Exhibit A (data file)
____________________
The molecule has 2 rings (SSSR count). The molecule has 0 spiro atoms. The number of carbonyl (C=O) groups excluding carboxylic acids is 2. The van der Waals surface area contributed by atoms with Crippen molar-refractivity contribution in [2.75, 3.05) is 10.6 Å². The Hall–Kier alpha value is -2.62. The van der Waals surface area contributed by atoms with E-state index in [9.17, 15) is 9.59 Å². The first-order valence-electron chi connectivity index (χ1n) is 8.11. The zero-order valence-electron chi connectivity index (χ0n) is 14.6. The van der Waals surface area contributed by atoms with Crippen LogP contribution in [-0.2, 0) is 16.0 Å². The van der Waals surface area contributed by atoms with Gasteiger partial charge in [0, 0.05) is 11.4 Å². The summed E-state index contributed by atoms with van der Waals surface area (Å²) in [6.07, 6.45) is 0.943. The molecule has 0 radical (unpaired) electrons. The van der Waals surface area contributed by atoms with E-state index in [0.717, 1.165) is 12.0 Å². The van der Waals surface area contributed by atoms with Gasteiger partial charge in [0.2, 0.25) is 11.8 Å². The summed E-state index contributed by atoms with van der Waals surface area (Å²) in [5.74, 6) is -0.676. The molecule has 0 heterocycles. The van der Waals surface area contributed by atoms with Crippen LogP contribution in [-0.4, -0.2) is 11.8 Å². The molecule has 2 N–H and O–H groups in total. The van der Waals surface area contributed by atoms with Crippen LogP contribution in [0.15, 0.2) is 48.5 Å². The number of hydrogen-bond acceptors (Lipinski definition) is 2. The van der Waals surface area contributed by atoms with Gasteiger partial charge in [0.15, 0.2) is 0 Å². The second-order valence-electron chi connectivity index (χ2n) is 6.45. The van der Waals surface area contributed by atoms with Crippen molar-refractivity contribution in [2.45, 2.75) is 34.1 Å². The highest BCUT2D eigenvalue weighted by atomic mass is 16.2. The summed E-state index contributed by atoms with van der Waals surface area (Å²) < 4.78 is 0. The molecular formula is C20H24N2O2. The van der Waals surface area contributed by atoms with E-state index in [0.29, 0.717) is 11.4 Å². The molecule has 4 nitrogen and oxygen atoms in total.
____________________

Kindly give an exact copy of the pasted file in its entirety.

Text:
The molecule has 2 rings (SSSR count). The molecule has 0 spiro atoms. The number of carbonyl (C=O) groups excluding carboxylic acids is 2. The van der Waals surface area contributed by atoms with Crippen molar-refractivity contribution in [2.75, 3.05) is 10.6 Å². The Hall–Kier alpha value is -2.62. The van der Waals surface area contributed by atoms with E-state index in [9.17, 15) is 9.59 Å². The first-order valence-electron chi connectivity index (χ1n) is 8.11. The zero-order valence-electron chi connectivity index (χ0n) is 14.6. The van der Waals surface area contributed by atoms with Crippen LogP contribution in [-0.2, 0) is 16.0 Å². The van der Waals surface area contributed by atoms with Gasteiger partial charge in [0, 0.05) is 11.4 Å². The summed E-state index contributed by atoms with van der Waals surface area (Å²) in [6.07, 6.45) is 0.943. The molecule has 0 radical (unpaired) electrons. The van der Waals surface area contributed by atoms with E-state index in [0.717, 1.165) is 12.0 Å². The van der Waals surface area contributed by atoms with Gasteiger partial charge in [0.2, 0.25) is 11.8 Å². The summed E-state index contributed by atoms with van der Waals surface area (Å²) in [5.74, 6) is -0.676. The molecule has 0 heterocycles. The van der Waals surface area contributed by atoms with Crippen LogP contribution in [-0.4, -0.2) is 11.8 Å². The molecule has 2 N–H and O–H groups in total. The van der Waals surface area contributed by atoms with Crippen LogP contribution in [0.15, 0.2) is 48.5 Å². The number of hydrogen-bond acceptors (Lipinski definition) is 2. The van der Waals surface area contributed by atoms with Gasteiger partial charge in [0.15, 0.2) is 0 Å². The second-order valence-electron chi connectivity index (χ2n) is 6.45. The van der Waals surface area contributed by atoms with Crippen molar-refractivity contribution in [2.45, 2.75) is 34.1 Å². The highest BCUT2D eigenvalue weighted by atomic mass is 16.2. The summed E-state index contributed by atoms with van der Waals surface area (Å²) < 4.78 is 0. The molecular formula is C20H24N2O2. The van der Waals surface area contributed by atoms with E-state index in [0.29, 0.717) is 11.4 Å². The molecule has 4 nitrogen and oxygen atoms in total.